Police Have New Lead In 2003 Disappearance Of 4-Year-Old Sofia Juarez
Police have released a new suspect description in the missing case of Sofia Juarez, who is believed to have been abducted near her home.
The very first child ever listed as an active Amber Alert for Washington state still has not been found, but authorities are now releasing brand new suspect information. On February 3, 2003, and only one day before her fifth birthday, Sofia Juarez disappeared from her home in Kennewick, Washington.
On the night she vanished, according to the National Center for Missing and Exploited Children (NCMEC), the young girl was at home playing with family. Sofia reportedly had younger aunts and uncles who were with her inside the house. At one point, Sofia’s grandmother’s boyfriend asked the kids if they wanted to go to the store with him, but reportedly they all said no. The male left alone, NCMEC said on their blog post.
“Police believe that Sofia changed her mind at the last minute and started making her way to the store on foot. Sofia never made it to the store,” according to NCMEC’s post. Kennewick Police said they believe Sofia was abducted sometime between 8 p.m. and 9:15 p.m. on the westbound side in the 100 block of East 15th Avenue toward South Washington Street.
Investigators said a key witness saw a child matching Sofia’s description walking down a sidewalk near those same crossroads. “The observation corresponds to the approximate time that Sofia would have arrived on foot in that area,” police added.
The witness told authorities a person approached the child and led her away toward an occupied van. “Sofia cried as the person laughed,” the witness told authorities. For years, one of the only clues released to the public was information about the van. The description of the vehicle only generated 24 tips at the time.
More recently in 2021, a video on Tiktok received a lot of attention and more than 50 tips. Police said many thought the woman in the video, who was interviewed randomly in Mexico, claimed she had been held against her will and was trying to reunite with her family. Some thought the female could be Sofia because the ages now match up.
According to reports, it was later revealed the woman seen on video was attending a rehab facility in the area and her family was identified. They said their loved one is not Sofia and they are requesting privacy.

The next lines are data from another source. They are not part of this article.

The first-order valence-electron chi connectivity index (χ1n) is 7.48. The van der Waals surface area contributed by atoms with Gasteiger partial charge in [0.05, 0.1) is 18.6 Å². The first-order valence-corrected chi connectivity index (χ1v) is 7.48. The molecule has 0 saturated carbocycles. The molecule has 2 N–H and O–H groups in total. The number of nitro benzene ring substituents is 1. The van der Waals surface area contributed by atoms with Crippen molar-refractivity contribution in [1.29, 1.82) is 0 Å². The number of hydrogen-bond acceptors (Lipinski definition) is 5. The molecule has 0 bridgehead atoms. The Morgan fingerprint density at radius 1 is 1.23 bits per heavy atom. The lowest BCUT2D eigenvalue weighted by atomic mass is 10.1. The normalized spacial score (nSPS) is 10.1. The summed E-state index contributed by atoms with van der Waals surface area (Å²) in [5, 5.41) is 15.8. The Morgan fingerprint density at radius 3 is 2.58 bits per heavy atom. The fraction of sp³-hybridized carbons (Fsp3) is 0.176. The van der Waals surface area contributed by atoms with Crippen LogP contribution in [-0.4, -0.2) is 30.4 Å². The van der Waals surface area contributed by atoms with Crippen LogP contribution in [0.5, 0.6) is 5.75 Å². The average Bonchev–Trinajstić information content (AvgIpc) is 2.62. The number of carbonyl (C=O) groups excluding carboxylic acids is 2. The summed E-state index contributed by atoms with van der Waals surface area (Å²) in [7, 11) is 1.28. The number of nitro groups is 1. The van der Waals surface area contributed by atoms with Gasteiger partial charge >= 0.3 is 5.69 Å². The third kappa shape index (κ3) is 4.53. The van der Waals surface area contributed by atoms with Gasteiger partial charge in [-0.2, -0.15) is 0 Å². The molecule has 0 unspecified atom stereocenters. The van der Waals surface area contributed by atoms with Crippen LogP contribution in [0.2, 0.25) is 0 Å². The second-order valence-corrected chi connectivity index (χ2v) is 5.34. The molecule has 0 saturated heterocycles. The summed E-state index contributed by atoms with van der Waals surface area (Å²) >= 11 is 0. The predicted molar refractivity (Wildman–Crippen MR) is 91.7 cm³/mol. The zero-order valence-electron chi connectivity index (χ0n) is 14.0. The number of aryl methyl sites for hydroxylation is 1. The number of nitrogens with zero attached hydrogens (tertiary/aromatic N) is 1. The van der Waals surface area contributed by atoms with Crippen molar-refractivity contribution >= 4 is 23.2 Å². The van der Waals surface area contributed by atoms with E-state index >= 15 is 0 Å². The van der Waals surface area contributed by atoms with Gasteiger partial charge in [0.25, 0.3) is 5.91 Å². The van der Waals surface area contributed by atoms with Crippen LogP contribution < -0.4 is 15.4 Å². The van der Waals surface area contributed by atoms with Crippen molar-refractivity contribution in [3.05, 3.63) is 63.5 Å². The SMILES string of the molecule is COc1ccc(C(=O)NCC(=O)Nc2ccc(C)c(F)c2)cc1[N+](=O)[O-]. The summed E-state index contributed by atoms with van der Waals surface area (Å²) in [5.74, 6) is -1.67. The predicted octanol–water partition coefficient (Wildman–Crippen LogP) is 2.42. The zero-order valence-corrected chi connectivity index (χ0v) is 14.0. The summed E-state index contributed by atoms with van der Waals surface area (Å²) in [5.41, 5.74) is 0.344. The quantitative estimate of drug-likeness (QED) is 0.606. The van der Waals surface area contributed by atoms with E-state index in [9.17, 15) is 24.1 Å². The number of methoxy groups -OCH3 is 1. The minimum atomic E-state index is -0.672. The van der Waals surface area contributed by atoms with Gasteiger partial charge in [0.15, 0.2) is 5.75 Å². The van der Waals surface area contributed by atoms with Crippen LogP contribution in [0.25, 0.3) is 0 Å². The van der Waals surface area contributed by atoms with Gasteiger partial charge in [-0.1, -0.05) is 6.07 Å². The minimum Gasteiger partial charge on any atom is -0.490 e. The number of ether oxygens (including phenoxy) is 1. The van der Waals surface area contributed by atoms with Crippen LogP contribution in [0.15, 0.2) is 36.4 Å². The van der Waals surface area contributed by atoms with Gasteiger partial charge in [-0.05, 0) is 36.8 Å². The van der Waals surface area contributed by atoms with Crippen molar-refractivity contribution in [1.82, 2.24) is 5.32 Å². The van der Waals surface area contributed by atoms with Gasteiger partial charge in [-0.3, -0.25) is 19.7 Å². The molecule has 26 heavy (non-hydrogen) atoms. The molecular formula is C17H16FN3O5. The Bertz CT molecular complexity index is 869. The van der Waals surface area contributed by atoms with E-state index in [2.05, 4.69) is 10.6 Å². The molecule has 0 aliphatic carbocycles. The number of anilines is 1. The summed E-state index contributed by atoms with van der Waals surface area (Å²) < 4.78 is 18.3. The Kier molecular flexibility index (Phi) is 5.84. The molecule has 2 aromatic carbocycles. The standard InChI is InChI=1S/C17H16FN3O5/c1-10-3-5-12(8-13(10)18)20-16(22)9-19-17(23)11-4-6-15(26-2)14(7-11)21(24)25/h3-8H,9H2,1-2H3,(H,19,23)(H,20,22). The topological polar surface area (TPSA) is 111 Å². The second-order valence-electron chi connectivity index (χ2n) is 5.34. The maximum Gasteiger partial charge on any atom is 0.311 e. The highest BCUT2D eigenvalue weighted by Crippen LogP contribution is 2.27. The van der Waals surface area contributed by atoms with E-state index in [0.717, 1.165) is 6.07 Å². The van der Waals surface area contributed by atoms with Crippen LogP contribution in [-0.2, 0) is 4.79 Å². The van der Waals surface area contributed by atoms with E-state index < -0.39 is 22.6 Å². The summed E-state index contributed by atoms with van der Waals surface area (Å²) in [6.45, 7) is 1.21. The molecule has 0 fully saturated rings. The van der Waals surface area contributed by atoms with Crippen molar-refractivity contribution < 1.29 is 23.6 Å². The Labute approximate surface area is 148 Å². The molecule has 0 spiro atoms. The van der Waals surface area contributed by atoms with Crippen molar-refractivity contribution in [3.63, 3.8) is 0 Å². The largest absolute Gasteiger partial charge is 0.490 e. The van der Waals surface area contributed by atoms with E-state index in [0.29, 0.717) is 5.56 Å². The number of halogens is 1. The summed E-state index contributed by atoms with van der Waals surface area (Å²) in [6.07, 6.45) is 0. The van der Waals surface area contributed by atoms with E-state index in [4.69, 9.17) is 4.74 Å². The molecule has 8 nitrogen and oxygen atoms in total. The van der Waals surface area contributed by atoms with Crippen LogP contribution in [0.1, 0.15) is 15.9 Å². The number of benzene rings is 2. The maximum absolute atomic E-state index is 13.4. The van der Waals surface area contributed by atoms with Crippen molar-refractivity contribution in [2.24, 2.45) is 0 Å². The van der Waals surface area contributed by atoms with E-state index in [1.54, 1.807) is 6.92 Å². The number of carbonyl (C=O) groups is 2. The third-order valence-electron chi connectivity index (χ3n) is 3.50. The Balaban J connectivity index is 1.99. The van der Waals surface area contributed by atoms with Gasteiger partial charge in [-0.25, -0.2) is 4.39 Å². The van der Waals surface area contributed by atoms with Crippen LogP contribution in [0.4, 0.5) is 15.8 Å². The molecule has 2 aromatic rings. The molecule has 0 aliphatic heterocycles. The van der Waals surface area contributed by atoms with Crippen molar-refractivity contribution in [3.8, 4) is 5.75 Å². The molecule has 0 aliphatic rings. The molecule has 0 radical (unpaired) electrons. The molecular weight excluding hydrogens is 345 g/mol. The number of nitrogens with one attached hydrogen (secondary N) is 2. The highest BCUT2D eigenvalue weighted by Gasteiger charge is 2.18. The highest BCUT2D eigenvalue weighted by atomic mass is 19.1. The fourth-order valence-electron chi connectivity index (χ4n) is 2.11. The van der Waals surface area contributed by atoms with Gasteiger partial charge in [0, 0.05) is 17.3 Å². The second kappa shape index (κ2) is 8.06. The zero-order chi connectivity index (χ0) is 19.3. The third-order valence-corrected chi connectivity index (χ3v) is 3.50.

After Sofia’s disappearance, “hundreds” of neighbors of the family came out to assist with the search. It is one of those cases in Kennewick where NCMEC said everyone remembers exactly “where they were and what they were doing” when Sofia vanished.
In early 2021, Kam-Way Transportation Homeward Bound Trucks added Sofia’s name and information on the side of their trucks that travel across America. NCMEC said Kam-Way is a tremendous supporter of missing children and they have featured “dozens” of missing kids on their vehicles over the years.
Sofia’s aunt, Victoria Juarez told NCMEC it is comforting for her family to see so many have not lost hope to find their loved one. Although Sofia’s mother died, Sofia’s loved ones are carrying on her memory. Many of Sofia’s belongings have been passed along to the smaller children of the family so they can have a piece of their family member with them.
Victoria said, “It's hard to explain to little kids, you know, that the little girl in the picture at grandma's house is your cousin.” Victoria adds, “…we deserve answers.”
As for the suspect, the Kennewick Police believe the person is a Hispanic male and was juvenile at the time. The suspect may have been between the ages of 11 - 14 years old (would now be around 29-32 years old). He has a light complexion, was “chubby” at the time and had a “babyface.” It’s possible the male had a “mark on a cheek.” The suspect’s hair was short and wavy and it appeared he had “big hands for a person his age.” The suspect’s hair was wavy and greasy, police add.
“Suspect Vehicle: Light blue or silver (or gray) older 1970’s to early 1980’s type full-sized panel van with no side windows. Had appearances of possibly being a work-type van, the type that contractors or painters may have used. This is not to imply that it would have been a contractor or painter’s van,” police add.